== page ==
Part 5 (1/2)
Ahmed seated himself in the copilot's seat, fastened the safety harness and leaned forward with his head in his hands, not looking at the corpse. George looked out the winds.h.i.+elds at the bobbing debris of furniture and unidentifiable bits, and watched Coast Guard boats approaching and searching the water.
The copter radio beeped urgently. The pilot switched it on. ”Coast Guard command to Police Helicopter PB 1005768. Thank you for your a.s.sistance. We now have enough Coast Guard s.h.i.+ps and planes in the search pattern; please withdraw from the disaster area. Please withdraw from the disaster area.”
”Order acknowledged. Withdrawing,” the pilot said, and switched the radio off. lie changed the radio setting and spoke briefly to Rescue Squad headquarters, and turned the plane away from the area of destruction and toward the distant sh.o.r.e.
”What's your job in police?” he asked over his shoulder.
George did not answer.
”Rescue, Detection and Prevention,” Ahmed answered for him ”We were in Jersey Dome ten minutes ago.” Behind them the bombs boomed, breaking and closing the air shaft.
”You sure didn't prevent this one,” said the copter pilot.,
Ahmed did not answer.
This is a blackmail tape. One copy of this tape has been mailed to each of the major communes and subcities in the New York City district.
We are responsible for the destruction of Brooklyn Dome. It was a warning, and demonstrated our ability to destroy. We ham in our possession a futures expert whose specialty was locating and predicting accidental dangers to the city complex caused by possible simple mechanical and
human failures. He is drugged and cooperative. We asked him how Brooklyn Dome could self-destruct from a simple mechanical failure, and he explained how. We are now prepared to offer his services for sale. Our fee will be fifteen thousand dollars a question. If you are afraid that your
commune has enemies, your logical question would be: What and who can destroy my commune, and how can I prevent this attack? We will provide the answer service to your enemies, if they pay. They might be asking how to destroy your commune as you listen to this tape. Remember Brooklyn Dome. The name and address enclosed is your personal contact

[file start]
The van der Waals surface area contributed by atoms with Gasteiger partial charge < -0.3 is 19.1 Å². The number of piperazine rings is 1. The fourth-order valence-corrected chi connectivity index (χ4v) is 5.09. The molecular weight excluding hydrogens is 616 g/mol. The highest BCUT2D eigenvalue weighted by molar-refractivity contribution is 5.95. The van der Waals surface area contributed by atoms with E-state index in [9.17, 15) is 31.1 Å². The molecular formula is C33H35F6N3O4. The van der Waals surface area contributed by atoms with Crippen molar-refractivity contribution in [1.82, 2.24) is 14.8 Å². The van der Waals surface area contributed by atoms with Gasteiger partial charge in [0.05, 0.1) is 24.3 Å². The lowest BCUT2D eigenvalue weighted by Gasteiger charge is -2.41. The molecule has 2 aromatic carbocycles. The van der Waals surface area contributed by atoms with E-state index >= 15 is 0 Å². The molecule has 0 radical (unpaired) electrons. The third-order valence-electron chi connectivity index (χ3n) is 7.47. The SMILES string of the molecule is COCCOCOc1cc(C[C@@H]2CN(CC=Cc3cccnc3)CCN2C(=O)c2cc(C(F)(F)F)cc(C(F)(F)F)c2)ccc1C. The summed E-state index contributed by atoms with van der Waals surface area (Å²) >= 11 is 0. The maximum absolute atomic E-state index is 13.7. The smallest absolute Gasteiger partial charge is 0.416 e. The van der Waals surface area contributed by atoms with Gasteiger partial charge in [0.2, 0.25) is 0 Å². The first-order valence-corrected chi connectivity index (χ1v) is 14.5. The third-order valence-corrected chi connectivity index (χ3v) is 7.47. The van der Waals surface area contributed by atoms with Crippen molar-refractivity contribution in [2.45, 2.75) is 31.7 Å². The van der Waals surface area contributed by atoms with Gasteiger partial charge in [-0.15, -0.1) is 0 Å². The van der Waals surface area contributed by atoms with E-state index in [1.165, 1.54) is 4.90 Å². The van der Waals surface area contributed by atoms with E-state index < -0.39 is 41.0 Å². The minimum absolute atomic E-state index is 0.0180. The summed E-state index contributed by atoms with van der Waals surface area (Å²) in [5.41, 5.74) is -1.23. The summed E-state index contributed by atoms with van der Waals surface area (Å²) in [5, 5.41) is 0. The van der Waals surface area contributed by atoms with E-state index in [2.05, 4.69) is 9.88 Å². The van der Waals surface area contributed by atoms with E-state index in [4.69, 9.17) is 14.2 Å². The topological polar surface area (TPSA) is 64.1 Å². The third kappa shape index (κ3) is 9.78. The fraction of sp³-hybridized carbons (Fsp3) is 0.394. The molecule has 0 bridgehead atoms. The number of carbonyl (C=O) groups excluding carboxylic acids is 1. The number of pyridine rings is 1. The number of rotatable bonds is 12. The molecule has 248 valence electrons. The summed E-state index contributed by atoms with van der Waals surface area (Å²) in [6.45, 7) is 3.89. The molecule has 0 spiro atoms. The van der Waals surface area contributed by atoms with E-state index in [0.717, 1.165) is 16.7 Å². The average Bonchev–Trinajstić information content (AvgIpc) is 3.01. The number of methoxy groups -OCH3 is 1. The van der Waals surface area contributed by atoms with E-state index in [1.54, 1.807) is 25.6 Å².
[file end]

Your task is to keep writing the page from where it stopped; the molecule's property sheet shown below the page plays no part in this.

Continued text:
with us. No one else has this name. Keep it secret from the police, and use it when you decide to pay. If you give your contact up to the police, you will cut yourself off from our advice, your enemies will contact us through other names and buy methods to destroy you. Remember Brooklyn Dome. Act soon. Our fee is fifteen thousand dollars a question. The price of survival is cheap.
”Every police department has a copy. Want me to play it again?” Judd Oslow asked. He sat cross-legged on top of his desk like a large fat Buddha and sipped coffee.
”Once was enough,” Ahmed said. ”Paranoia, and war among the communes. What do those nuts think they are doing with that tape?
”Making money,” Judd Oslow sipped his coffee, carefully staying calm. ”They mailed one to each commune in the city area, and only two have turned in the entire tape, or admitted receiving it. Only one has turned in his address. The others must be keeping their addresses, planning to ask attack, or defense, questions.”
”Armageddon,” said Ahmed.
Judd said, ”George, why don't you get off your rump and bring in Carl Hodges? These nuts can't sell his brains if we get him back.”
Ahmed said, ”You just gave George the: job last night. He almost had him this morning, but we were rea.s.signed when Brooklyn Dome blew, and had to get off Carl I lodges' trail to go to Jersey Dome.”
”So there's some of the day left. George has spoiled me with success. I'm used to instant results. Come on, George. Carl Hodges, right here in this office, packaged and delivered.”
George looked up at him, eyes round and puzzled. ”I'm supposed to help people. Every time I start trying to help Carl Hodges something bad happens. It doesn't come out right. Maybe he likes---_ being in trouble. Bodies all over the place! You don't want me
helping, with my luck!”
”Snap out of it, George. This is no time for pessimistic philosophy. Get together with Ahmed and hypnotize yourself and tell me where Carl Hodges is.”
”What's the use?” George ran his hands over his head in a weary gesture that was not typical of him. ”Brooklyn Dome people are dead already. Jersey Dome people are mostly dead already. Everybody that ever died is still dead. Billions of people since the beginning of time. How are you going to rescue them? Why not let a few more die? What difference does it make?”
”Let's not have an essay on Eternity, George. Nothing makes any difference to Eternity. We don't live in Eternity, we live in now. We want Carl Hodges now.”
”What's the use? My advice just makes trouble. I didn't save those people in Jersey Dome. I wasn't smart enough to understand that they'd want to break their own air locks. No, it wasn't the panic, it was the depression. The air changed its charge. Lab animals act irrational when you reverse the ground-to-air-static charge gradient. I should have-”